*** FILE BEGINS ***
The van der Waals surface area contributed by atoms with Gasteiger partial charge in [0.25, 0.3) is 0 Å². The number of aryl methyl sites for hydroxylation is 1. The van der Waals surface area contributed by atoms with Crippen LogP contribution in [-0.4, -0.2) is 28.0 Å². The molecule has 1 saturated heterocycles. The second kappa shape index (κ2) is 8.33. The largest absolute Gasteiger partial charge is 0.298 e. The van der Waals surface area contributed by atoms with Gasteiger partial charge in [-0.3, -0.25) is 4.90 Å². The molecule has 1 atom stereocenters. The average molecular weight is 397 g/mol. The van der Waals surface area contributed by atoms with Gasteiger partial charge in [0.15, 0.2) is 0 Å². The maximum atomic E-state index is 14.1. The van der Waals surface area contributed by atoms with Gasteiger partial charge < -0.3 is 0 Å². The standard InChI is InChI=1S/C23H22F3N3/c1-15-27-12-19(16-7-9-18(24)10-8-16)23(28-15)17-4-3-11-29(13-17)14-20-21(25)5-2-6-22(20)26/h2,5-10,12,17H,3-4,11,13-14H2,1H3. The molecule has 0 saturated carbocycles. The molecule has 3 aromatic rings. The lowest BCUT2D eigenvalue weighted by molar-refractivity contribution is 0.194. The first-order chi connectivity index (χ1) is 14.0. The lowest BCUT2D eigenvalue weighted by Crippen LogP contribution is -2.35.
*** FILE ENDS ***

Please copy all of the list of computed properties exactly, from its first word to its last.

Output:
The van der Waals surface area contributed by atoms with Gasteiger partial charge in [0.25, 0.3) is 0 Å². The number of aryl methyl sites for hydroxylation is 1. The van der Waals surface area contributed by atoms with Crippen LogP contribution in [-0.4, -0.2) is 28.0 Å². The molecule has 1 saturated heterocycles. The second kappa shape index (κ2) is 8.33. The largest absolute Gasteiger partial charge is 0.298 e. The van der Waals surface area contributed by atoms with Gasteiger partial charge in [-0.3, -0.25) is 4.90 Å². The molecule has 1 atom stereocenters. The average molecular weight is 397 g/mol. The van der Waals surface area contributed by atoms with Gasteiger partial charge in [0.15, 0.2) is 0 Å². The maximum atomic E-state index is 14.1. The van der Waals surface area contributed by atoms with Gasteiger partial charge < -0.3 is 0 Å². The standard InChI is InChI=1S/C23H22F3N3/c1-15-27-12-19(16-7-9-18(24)10-8-16)23(28-15)17-4-3-11-29(13-17)14-20-21(25)5-2-6-22(20)26/h2,5-10,12,17H,3-4,11,13-14H2,1H3. The molecule has 0 saturated carbocycles. The molecule has 3 aromatic rings. The lowest BCUT2D eigenvalue weighted by molar-refractivity contribution is 0.194. The first-order chi connectivity index (χ1) is 14.0. The lowest BCUT2D eigenvalue weighted by Crippen LogP contribution is -2.35.